In many cases, the researcher does not know the population standard deviation, σ, of the measure being studied. In these cases, it is common to use the sample standard deviation, s, as an estimate of σ. The normal distribution creates accurate confidence intervals when σ is known, but it is not as accurate when s is used as an estimate. In this case, the Student’s t-distribution is much better. Define a t-score using the following formula:
The t-score follows the Student’s t-distribution with n – 1 degrees of freedom. The confidence interval under this distribution is calculated with where is the t-score with area to the right equal to , s is the sample standard deviation, and n is the sample size. Use a table, calculator, or computer to find for a given α.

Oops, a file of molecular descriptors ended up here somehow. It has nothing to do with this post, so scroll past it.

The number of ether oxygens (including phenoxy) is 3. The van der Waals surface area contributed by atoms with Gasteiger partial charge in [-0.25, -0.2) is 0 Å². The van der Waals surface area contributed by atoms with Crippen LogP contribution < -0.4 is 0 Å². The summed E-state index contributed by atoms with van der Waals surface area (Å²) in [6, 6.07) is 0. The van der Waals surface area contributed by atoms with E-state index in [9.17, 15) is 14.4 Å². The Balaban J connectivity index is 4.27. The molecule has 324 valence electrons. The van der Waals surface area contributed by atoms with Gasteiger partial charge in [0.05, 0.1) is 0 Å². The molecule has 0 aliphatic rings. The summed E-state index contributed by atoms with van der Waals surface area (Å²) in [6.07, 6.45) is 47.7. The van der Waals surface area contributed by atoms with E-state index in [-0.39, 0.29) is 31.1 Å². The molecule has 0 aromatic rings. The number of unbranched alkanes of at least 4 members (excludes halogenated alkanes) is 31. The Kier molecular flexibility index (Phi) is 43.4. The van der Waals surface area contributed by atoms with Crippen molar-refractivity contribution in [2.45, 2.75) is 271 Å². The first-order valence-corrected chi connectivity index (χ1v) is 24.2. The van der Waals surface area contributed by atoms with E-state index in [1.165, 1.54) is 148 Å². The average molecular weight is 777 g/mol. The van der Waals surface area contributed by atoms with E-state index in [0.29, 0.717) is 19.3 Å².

Some statistical measures, like many survey questions, measure qualitative rather than quantitative data. In this case, the population parameter being estimated is a proportion. It is possible to create a confidence interval for the true population proportion following procedures similar to those used in creating confidence intervals for population means. The formulas are slightly different, but they follow the same reasoning.
Let p′ represent the sample proportion, x/n, where x represents the number of successes and n represents the sample size. Let q′ = 1 – p′. Then the confidence interval for a population proportion is given by the following formula:
Sometimes researchers know in advance that they want to estimate a population mean within a specific margin of error for a given level of confidence. In that case, solve the relevant confidence interval formula for n to discover the size of the sample that is needed to achieve this goal:
If the random variable is binary then the formula for the appropriate sample size to maintain a particular level of confidence with a specific tolerance level is given by